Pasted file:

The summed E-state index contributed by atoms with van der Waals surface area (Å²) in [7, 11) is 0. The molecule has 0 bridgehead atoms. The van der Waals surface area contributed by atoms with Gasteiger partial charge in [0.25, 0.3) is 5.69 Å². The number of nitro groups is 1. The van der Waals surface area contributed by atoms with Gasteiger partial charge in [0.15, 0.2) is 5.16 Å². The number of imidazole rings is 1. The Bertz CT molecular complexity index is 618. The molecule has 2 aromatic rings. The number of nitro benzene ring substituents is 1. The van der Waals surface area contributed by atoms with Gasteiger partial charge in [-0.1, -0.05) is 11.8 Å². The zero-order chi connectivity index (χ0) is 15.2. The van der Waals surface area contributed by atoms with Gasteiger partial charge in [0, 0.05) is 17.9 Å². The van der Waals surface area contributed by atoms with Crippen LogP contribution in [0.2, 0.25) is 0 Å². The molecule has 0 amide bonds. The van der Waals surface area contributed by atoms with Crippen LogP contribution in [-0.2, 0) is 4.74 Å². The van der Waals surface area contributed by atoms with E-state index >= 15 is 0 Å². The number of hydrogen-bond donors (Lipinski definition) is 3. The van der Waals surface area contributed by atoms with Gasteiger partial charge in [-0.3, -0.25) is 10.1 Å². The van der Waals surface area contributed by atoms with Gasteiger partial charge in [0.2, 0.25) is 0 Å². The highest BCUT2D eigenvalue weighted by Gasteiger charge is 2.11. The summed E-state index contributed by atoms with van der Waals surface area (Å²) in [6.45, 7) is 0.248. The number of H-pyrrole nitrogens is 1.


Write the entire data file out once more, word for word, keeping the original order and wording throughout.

The summed E-state index contributed by atoms with van der Waals surface area (Å²) in [7, 11) is 0. The molecule has 0 bridgehead atoms. The van der Waals surface area contributed by atoms with Gasteiger partial charge in [0.25, 0.3) is 5.69 Å². The number of nitro groups is 1. The van der Waals surface area contributed by atoms with Gasteiger partial charge in [0.15, 0.2) is 5.16 Å². The number of imidazole rings is 1. The Bertz CT molecular complexity index is 618. The molecule has 2 aromatic rings. The number of nitro benzene ring substituents is 1. The van der Waals surface area contributed by atoms with Gasteiger partial charge in [-0.1, -0.05) is 11.8 Å². The zero-order chi connectivity index (χ0) is 15.2. The van der Waals surface area contributed by atoms with Gasteiger partial charge in [0, 0.05) is 17.9 Å². The van der Waals surface area contributed by atoms with Crippen LogP contribution in [0.2, 0.25) is 0 Å². The molecule has 0 amide bonds. The van der Waals surface area contributed by atoms with Crippen LogP contribution in [-0.2, 0) is 4.74 Å². The van der Waals surface area contributed by atoms with E-state index >= 15 is 0 Å². The number of hydrogen-bond donors (Lipinski definition) is 3. The van der Waals surface area contributed by atoms with Gasteiger partial charge in [-0.3, -0.25) is 10.1 Å². The van der Waals surface area contributed by atoms with Gasteiger partial charge in [0.2, 0.25) is 0 Å². The highest BCUT2D eigenvalue weighted by Gasteiger charge is 2.11. The summed E-state index contributed by atoms with van der Waals surface area (Å²) in [6.45, 7) is 0.248. The number of H-pyrrole nitrogens is 1.